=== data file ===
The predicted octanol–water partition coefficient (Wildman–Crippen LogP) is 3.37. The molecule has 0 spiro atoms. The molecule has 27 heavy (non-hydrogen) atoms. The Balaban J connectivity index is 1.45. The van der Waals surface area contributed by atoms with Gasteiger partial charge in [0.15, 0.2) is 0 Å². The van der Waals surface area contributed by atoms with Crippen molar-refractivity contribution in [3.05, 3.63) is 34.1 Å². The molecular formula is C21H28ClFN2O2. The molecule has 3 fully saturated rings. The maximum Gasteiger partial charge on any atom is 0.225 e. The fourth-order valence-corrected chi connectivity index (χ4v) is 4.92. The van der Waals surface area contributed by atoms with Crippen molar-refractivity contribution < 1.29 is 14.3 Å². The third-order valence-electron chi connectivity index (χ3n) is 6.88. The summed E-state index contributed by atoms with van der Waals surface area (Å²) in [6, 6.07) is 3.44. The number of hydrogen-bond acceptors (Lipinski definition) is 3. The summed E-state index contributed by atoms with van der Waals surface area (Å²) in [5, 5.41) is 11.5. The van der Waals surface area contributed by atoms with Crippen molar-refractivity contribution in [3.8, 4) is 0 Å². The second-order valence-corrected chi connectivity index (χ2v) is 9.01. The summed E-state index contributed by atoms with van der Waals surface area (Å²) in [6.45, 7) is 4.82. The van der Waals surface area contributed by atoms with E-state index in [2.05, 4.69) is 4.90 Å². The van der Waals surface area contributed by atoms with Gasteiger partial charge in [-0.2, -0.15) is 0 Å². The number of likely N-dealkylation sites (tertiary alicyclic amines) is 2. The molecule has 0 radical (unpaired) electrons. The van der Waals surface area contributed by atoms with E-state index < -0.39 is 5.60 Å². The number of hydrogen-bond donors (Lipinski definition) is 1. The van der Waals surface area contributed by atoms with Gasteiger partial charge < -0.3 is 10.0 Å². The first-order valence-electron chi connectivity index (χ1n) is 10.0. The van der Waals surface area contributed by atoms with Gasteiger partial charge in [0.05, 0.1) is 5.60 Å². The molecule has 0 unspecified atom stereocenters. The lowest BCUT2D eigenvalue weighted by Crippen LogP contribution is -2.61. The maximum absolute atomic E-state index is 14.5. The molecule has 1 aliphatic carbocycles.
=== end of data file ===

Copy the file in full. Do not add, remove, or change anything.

The predicted octanol–water partition coefficient (Wildman–Crippen LogP) is 3.37. The molecule has 0 spiro atoms. The molecule has 27 heavy (non-hydrogen) atoms. The Balaban J connectivity index is 1.45. The van der Waals surface area contributed by atoms with Gasteiger partial charge in [0.15, 0.2) is 0 Å². The van der Waals surface area contributed by atoms with Crippen molar-refractivity contribution in [3.05, 3.63) is 34.1 Å². The molecular formula is C21H28ClFN2O2. The molecule has 3 fully saturated rings. The maximum Gasteiger partial charge on any atom is 0.225 e. The fourth-order valence-corrected chi connectivity index (χ4v) is 4.92. The van der Waals surface area contributed by atoms with Crippen molar-refractivity contribution < 1.29 is 14.3 Å². The third-order valence-electron chi connectivity index (χ3n) is 6.88. The summed E-state index contributed by atoms with van der Waals surface area (Å²) in [6, 6.07) is 3.44. The number of hydrogen-bond acceptors (Lipinski definition) is 3. The summed E-state index contributed by atoms with van der Waals surface area (Å²) in [5, 5.41) is 11.5. The van der Waals surface area contributed by atoms with Crippen molar-refractivity contribution in [3.8, 4) is 0 Å². The second-order valence-corrected chi connectivity index (χ2v) is 9.01. The summed E-state index contributed by atoms with van der Waals surface area (Å²) in [6.45, 7) is 4.82. The van der Waals surface area contributed by atoms with E-state index in [2.05, 4.69) is 4.90 Å². The van der Waals surface area contributed by atoms with Gasteiger partial charge in [-0.2, -0.15) is 0 Å². The number of likely N-dealkylation sites (tertiary alicyclic amines) is 2. The molecule has 0 radical (unpaired) electrons. The van der Waals surface area contributed by atoms with E-state index < -0.39 is 5.60 Å². The number of hydrogen-bond donors (Lipinski definition) is 1. The van der Waals surface area contributed by atoms with Gasteiger partial charge < -0.3 is 10.0 Å². The first-order valence-electron chi connectivity index (χ1n) is 10.0. The van der Waals surface area contributed by atoms with Gasteiger partial charge in [0.05, 0.1) is 5.60 Å². The molecule has 0 unspecified atom stereocenters. The lowest BCUT2D eigenvalue weighted by Crippen LogP contribution is -2.61. The maximum absolute atomic E-state index is 14.5. The molecule has 1 aliphatic carbocycles.